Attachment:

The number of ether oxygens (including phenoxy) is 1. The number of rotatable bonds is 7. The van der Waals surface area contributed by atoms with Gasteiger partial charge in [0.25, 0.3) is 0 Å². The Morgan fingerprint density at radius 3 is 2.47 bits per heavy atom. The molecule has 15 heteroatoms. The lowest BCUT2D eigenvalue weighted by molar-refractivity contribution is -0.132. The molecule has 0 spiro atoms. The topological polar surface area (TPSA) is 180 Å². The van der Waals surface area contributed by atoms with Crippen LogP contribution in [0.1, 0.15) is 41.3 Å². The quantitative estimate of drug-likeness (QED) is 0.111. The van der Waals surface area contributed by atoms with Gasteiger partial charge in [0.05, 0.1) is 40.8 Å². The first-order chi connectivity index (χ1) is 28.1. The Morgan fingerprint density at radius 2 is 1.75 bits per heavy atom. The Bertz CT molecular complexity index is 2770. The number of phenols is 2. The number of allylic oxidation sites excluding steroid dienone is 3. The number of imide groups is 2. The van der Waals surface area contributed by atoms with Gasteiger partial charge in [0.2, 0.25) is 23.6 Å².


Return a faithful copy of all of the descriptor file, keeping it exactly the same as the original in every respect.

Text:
The number of ether oxygens (including phenoxy) is 1. The number of rotatable bonds is 7. The van der Waals surface area contributed by atoms with Gasteiger partial charge in [0.25, 0.3) is 0 Å². The Morgan fingerprint density at radius 3 is 2.47 bits per heavy atom. The molecule has 15 heteroatoms. The lowest BCUT2D eigenvalue weighted by molar-refractivity contribution is -0.132. The molecule has 0 spiro atoms. The topological polar surface area (TPSA) is 180 Å². The van der Waals surface area contributed by atoms with Crippen LogP contribution in [0.1, 0.15) is 41.3 Å². The quantitative estimate of drug-likeness (QED) is 0.111. The van der Waals surface area contributed by atoms with Gasteiger partial charge in [0.05, 0.1) is 40.8 Å². The first-order chi connectivity index (χ1) is 28.1. The Morgan fingerprint density at radius 2 is 1.75 bits per heavy atom. The Bertz CT molecular complexity index is 2770. The number of phenols is 2. The number of allylic oxidation sites excluding steroid dienone is 3. The number of imide groups is 2. The van der Waals surface area contributed by atoms with Gasteiger partial charge in [0.2, 0.25) is 23.6 Å².